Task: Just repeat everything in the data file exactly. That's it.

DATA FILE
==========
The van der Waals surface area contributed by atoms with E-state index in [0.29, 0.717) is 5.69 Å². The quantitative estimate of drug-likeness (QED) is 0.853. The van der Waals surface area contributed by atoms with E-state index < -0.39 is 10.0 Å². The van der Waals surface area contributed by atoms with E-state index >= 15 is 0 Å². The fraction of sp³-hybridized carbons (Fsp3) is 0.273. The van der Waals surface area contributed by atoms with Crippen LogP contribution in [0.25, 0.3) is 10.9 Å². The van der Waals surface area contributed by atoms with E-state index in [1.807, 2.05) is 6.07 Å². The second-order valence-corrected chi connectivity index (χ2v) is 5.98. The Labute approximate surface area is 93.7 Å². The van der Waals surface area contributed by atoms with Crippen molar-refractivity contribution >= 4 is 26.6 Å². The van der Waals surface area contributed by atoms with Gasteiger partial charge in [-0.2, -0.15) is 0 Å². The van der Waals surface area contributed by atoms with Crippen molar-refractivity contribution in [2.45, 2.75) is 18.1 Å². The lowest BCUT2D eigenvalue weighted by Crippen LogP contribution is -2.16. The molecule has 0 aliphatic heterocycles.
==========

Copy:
The van der Waals surface area contributed by atoms with E-state index in [0.29, 0.717) is 5.69 Å². The quantitative estimate of drug-likeness (QED) is 0.853. The van der Waals surface area contributed by atoms with E-state index < -0.39 is 10.0 Å². The van der Waals surface area contributed by atoms with E-state index >= 15 is 0 Å². The fraction of sp³-hybridized carbons (Fsp3) is 0.273. The van der Waals surface area contributed by atoms with Crippen LogP contribution in [0.25, 0.3) is 10.9 Å². The van der Waals surface area contributed by atoms with E-state index in [1.807, 2.05) is 6.07 Å². The second-order valence-corrected chi connectivity index (χ2v) is 5.98. The Labute approximate surface area is 93.7 Å². The van der Waals surface area contributed by atoms with Crippen molar-refractivity contribution >= 4 is 26.6 Å². The van der Waals surface area contributed by atoms with Gasteiger partial charge in [-0.2, -0.15) is 0 Å². The van der Waals surface area contributed by atoms with Crippen molar-refractivity contribution in [2.45, 2.75) is 18.1 Å². The lowest BCUT2D eigenvalue weighted by Crippen LogP contribution is -2.16. The molecule has 0 aliphatic heterocycles.